Date started / date finished:  03-Jul-17 to 14-Jul-17

Mao’s Last Dancer (2009)

Trying to write down what I think about Mao’s Last Dancer is like unpacking a Russian doll. There are stories within stories within stories.

The reviews tell a story about the film’s reception. Critics were harsher than I expected, oddly saying both that the movie was bland and that it was melodramatic.

Included on the disc is the filmmaker’s story of how the movie was made, which made the whole thing sound like a minor miracle. The casting was challenging because in addition to a fantastic Chinese-speaking ballet dancer who could play Li, they needed a whole set of kids to play Li and his ballet classmates at age 11, and a whole set of teenagers to play Li and his ballet classmates at age 15. They also had to choreograph and stage a bunch of different ballet performances in different styles: a Chinese imitation of a Western ballet, a Chinese revolutionary ballet, Don Quixote, Tchaikovsky’s Swan Lake, and Stravinsky’s Rite of Spring (familiar to me as the cartoon evolution of life on Earth in Disney’s Fantasia).

In 2003 Penguin published Mao’s Last Dancer, the autobiography of Li Cunxin, who is still alive and was consulted during filming. It must be strange to see your life made into a movie. I don’t think I’d like it.

Two cultures clash: Mao’s communist ideals and the American dream. Unsurprisingly, the movie teaches that it is better to live rich and free in the West than poor and oppressed by Party members who do not tolerate ideas that conflict with their doctrines.

And there is the plot of the movie itself (see below).

You see what I mean about the recursive nature of the story? There’s the story of the reception of this particular biopic; the story of the making of the film; the story in the film itself; the story in the autobiography the film was based on; the memories that the autobiography was based on; and the real-world cultural backdrop of the dancer’s life.

I’m still not clear on the title. The name “Mao” conjures up the Chairman, but Li was chosen by representatives of Madame Mao, not Chairman Mao, to learn ballet at the Beijing Dance Academy. I’m not sure why he was called the “last”, unless perhaps he was the last child selected during tryouts.

This movie, like Jiro Dreams of Sushi and Kings of Pastry, was a gift from my in-laws.

https://itunes.apple.com/us/movie/maos-last-dancer/id424153088

Keep reading for a plot summary with SPOILERS in the form of a beat sheet in the style described in Blake Snyder’s Save the Cat.

Continue reading Mao’s Last Dancer (2009)

China in Ten Words by Yu Hua

China in Ten Words offers an astonishing look under the shiny veneer of modern China. Yu Hua’s life experiences make for fascinating, if sometimes gruesome, sad, absurd, or horrifying stories. The essays don’t pull punches.

Yu Hua isn’t technically a Chinese dissident, since in China he enjoys fame as a respected novelist, yet this book was not, could not have been published on the mainland because he talks about the Tiananmen Square protests of 1989, still a taboo (censored) subject in the PRC.

I’m so glad I read China in Ten Words, because it seems that almost all the other nonfiction books I’ve read about China were written by outsiders. An exception (the exception?) is a book I read in 2013 called Life and Death in Shanghai, a powerful memoir by a woman named Nien Cheng who lived through the Cultural Revolution. She was older and much more privileged than Yu Hua, whose upbringing was rural and far less comfortable, but she suffered more as a result of her special status.

Yu Hua’s book is organized around ten words, but the essays aren’t about the words themselves. The words just serve as concise labels.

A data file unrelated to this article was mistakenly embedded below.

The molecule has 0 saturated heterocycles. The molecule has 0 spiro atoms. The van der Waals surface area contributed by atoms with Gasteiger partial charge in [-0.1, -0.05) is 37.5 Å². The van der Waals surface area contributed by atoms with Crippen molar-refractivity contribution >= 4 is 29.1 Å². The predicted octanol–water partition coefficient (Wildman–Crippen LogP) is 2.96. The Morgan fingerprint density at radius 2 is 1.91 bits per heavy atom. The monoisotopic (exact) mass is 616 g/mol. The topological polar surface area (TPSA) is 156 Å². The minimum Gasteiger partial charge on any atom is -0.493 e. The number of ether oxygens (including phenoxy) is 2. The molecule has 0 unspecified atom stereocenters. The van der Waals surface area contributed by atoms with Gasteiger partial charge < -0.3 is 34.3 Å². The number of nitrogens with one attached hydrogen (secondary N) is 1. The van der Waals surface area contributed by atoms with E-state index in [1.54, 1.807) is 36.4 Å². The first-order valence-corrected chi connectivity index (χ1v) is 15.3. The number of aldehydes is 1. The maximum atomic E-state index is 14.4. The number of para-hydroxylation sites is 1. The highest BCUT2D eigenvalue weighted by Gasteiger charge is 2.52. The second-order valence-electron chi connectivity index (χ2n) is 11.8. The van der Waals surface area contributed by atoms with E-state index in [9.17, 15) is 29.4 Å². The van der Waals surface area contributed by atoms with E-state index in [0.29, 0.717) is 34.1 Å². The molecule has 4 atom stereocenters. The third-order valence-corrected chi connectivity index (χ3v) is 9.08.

More on the ten essays below.

Continue reading China in Ten Words by Yu Hua

Dreaming in Chinese by Deborah Fallows

Since I’ve read other books about Chinese language and culture, since I’ve studied Mandarin Chinese, and since I live in a partly Chinese-speaking environment, many of the sparkling, shining, fascinating bits of trivia embedded in Dreaming In Chinese were no surprise to me. But even I learned a thing or two.

The author’s words paint a picture of a difficult but rewarding sojourn. The writing is clear and concise, warm and insightful. This is a short, entertaining, accessible book on an interesting topic.

When and Why I Read Dreaming in Chinese

This expat’s view of Chinese language and culture sounded like it would be interesting.

Genre: non-fiction (travel, language, China)
Date started / date finished:  20-Mar-17 to 25-Mar-17
Length: 212 pages
ISBN: 9780802779144 (paperback)
Originally published in: 2010
Amazon link: Dreaming In Chinese

Out of Mao’s Shadow by Philip P. Pan

In Out of Mao’s Shadow, Harvard graduate and Washington Post foreign correspondent Philip P. Pan does an absolutely fabulous job of drawing readers in to the upside-down and inside-out world of modern China by showing us how the lives of a handful of specific Chinese people have been affected by recent events in China’s tumultuous history.

The stories are sympathetic towards the people whose lives the author explores and the choices they make, yet he leaves us to form our own judgments about them. Compelling and informative, this book is one I would recommend to anyone who wants to understand China.

If you had to choose between this one and Chinese Whispers by Ben Chu, read this one. Pan provides a unique perspective but doesn’t take the debunking tack that Chu does. Pan’s writing is more like Peter Hessler’s, though his tone is somber while Hessler’s in Country Driving is humorous at times.

When and Why I Read Out of Mao’s Shadow

This is one of only a small handful of books that I bought in the period from July 2010 to June 2011 that I have not yet read. China is a topic that interests me, and it was nice to check this book off the list of books waiting patiently to be read. I didn’t necessarily expect to enjoy it as much as I did.

Genre: non-fiction (politics, history, China)
Date started / date finished:  06-Feb-17 to 13-Feb-17
Length: 326 pages
ISBN: 9781413595519 (paperback)
Originally published in: 2008
Amazon link: Out of Mao’s Shadow

Wrong Way Around Magic by Ruth Chew

Ruth Chew writes books that take kids on magic adventures. In Wrong Way Around Magic, the only magic is a pair of field glasses (binoculars) that takes two kids to some place which is probably pre-modern China, though the text never really says.

When and Why I Read Wrong Way Around Magic

I was trying to figure out whether the plot involved time travel because a book blogger asked me about it.

Genre: children’s fiction (fantasy)
Date started / date finished:  22-Jan-17 to 22-Jan-17
Length: 128 pages
ISBN: 0590460234 (paperback)
Originally published in: 1993
Amazon link: Wrong Way Around Magic